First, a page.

Study with us

Study with us

Our undergraduate, Masters, and PhD programs are all deeply linked to our areas of research excellence, in quantum science, photonics, biophotonics and astronomy and astrophysics.

Undergraduate courses

Astronomy and astrophysics

Bachelor of Science with a major in Astronomy and Astrophysics

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Bachelor of Advanced Science with a specialisation in Astronomy and Astrophysics

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More double degrees available

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Physics 

Bachelor of Science with a major in physics

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Bachelor of Advanced Science with a specialisation in physics

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More double degrees available

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Vacation scholarships 

The Department of Physics and Astronomy offers several undergraduate vacation scholarships each year.

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Higher degree research

Macquarie’s physics and astronomy research is world leading. In the most recent Excellence in Research for Australia (ERA) evaluation, our physical sciences research received a rating of 5 out of 5 – ‘outstanding performance well above world standard’, as did our research in the sub-disciplines of astronomical and space sciences, and quantum physics.

As an HDR candidate you will work alongside outstanding researchers on fundamental and applied physics in optics, photonics and lasers; astronomy and astrophysics; or quantum information science.

A range of cutting-edge projects are available, involving work in areas such as:

  • building powerful new lasers with pure diamond crystals
  • constructing 3D quantum logic circuits using high-intensity femtosecond lasers
  • designing new sensors based on levitated quantum mechanical systems
  • finding cell populations with enhanced therapeutic value using advanced imaging
  • harnessing the angular momentum of light at the quantum level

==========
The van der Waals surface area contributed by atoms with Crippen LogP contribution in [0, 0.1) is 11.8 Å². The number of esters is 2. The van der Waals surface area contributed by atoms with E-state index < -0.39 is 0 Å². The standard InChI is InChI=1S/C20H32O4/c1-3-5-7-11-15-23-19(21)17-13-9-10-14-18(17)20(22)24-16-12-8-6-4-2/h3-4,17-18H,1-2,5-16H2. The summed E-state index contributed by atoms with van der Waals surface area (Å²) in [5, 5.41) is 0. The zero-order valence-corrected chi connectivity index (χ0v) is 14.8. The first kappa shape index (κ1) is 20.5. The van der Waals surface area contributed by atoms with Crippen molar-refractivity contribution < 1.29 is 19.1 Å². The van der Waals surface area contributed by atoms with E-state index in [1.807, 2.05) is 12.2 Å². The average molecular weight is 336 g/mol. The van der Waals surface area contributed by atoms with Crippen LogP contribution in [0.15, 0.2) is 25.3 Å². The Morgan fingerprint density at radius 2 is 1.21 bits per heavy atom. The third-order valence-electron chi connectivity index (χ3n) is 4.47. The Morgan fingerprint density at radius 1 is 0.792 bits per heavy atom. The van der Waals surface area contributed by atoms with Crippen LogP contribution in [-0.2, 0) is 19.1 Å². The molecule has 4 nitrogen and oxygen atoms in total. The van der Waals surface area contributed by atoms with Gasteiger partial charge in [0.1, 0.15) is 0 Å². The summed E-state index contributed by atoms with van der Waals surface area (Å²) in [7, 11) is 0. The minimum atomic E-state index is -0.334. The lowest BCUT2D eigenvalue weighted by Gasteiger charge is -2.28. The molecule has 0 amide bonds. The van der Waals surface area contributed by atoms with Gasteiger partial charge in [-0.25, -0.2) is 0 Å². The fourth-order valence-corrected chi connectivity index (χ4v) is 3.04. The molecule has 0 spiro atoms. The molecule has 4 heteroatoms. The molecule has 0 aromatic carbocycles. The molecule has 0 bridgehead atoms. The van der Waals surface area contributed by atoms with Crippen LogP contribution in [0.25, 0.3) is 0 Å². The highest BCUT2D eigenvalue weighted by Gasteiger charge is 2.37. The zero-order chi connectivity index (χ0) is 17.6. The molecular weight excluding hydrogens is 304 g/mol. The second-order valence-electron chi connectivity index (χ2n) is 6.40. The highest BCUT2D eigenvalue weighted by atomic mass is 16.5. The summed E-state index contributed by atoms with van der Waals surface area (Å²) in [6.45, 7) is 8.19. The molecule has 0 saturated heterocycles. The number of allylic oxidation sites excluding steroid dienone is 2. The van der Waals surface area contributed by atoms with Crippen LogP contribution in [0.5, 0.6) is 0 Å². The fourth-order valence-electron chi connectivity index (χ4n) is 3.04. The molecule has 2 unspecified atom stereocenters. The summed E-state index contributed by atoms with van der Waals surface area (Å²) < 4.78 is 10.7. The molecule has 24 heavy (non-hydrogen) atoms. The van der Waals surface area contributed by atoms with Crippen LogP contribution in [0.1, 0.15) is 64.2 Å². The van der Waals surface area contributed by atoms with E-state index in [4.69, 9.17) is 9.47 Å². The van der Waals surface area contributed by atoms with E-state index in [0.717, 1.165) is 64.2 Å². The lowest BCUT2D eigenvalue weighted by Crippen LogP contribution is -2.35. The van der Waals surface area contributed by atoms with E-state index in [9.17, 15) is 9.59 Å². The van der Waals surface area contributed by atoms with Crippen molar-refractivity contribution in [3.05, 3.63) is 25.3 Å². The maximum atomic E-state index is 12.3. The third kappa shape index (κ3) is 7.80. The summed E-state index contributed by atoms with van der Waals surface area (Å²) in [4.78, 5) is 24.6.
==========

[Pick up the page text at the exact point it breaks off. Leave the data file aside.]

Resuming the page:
• studying collisions between planets and dying stars
  • using nanoparticles to identify diseases

Postgraduate Expression of Interest Form


Macquarie University has adopted a new postgraduate degree structure, making it the first Australian university to fully align with European, North American and Asian qualifications. With greater international recognition for their qualifications, graduates of the new degree will enjoy enhanced employment opportunities and pathways to further study overseas. Consistent with the well-known ‘Bologna model’, the two-year full-time Master of Research (MRes) will replace honours as the main pathway to a Doctor of Philosophy (PhD) and Master of Philosophy (MPhil).

The degree is a two year degree made up of a total of 64 credit points. The first year is 32 credit points of advanced course work, the second year is predominately research culminating in a thesis.

Contact

Enquiries can be directed to the Physics and Astronomy MRes Advisor: Joanne Dawson

Yearly Programs

Please see the following pages for all the details:

MRes Year 1

The first year of BPhil/MRes is primarily coursework. In physics, all the units in the first semester are compulsory and cover essential skills and knowledge.

Semester 1

Unit Code Unit Name
All the units in semester 1 are compulsory:
PHYS700 Research Frontiers in Physics and Astronomy 1 Unit Details
PHYS701 Mathematical Methods in Physics Unit Details
PHYS702 Statistical Physics Unit Details
PHYS703 Computational Science Unit Details

Semester 2

Unit Code Unit Name
The centrally taught MRES700 unit is compulsory:
MRES700 Research Communications Unit Details
Selected three more units from physics or other departments (subject to approval):
PHYS704 Nanobiophotonics Unit Details
PHYS714 Quantum Information and Technology Unit Details
ASTR707 Advanced Astrophysics Unit Details
ASTR708 Introduction to Particle Physics and Cosmology Unit Details
PHTN702 Advanced Photonics Unit Details
PHYS798 Physics and Astronomy Special Topic 1 Unit Details
PHYS799 Physics and Astronomy Special Topic 2 Unit Details

Fees and Financial Support

Please see the following for details:

MRes Year 2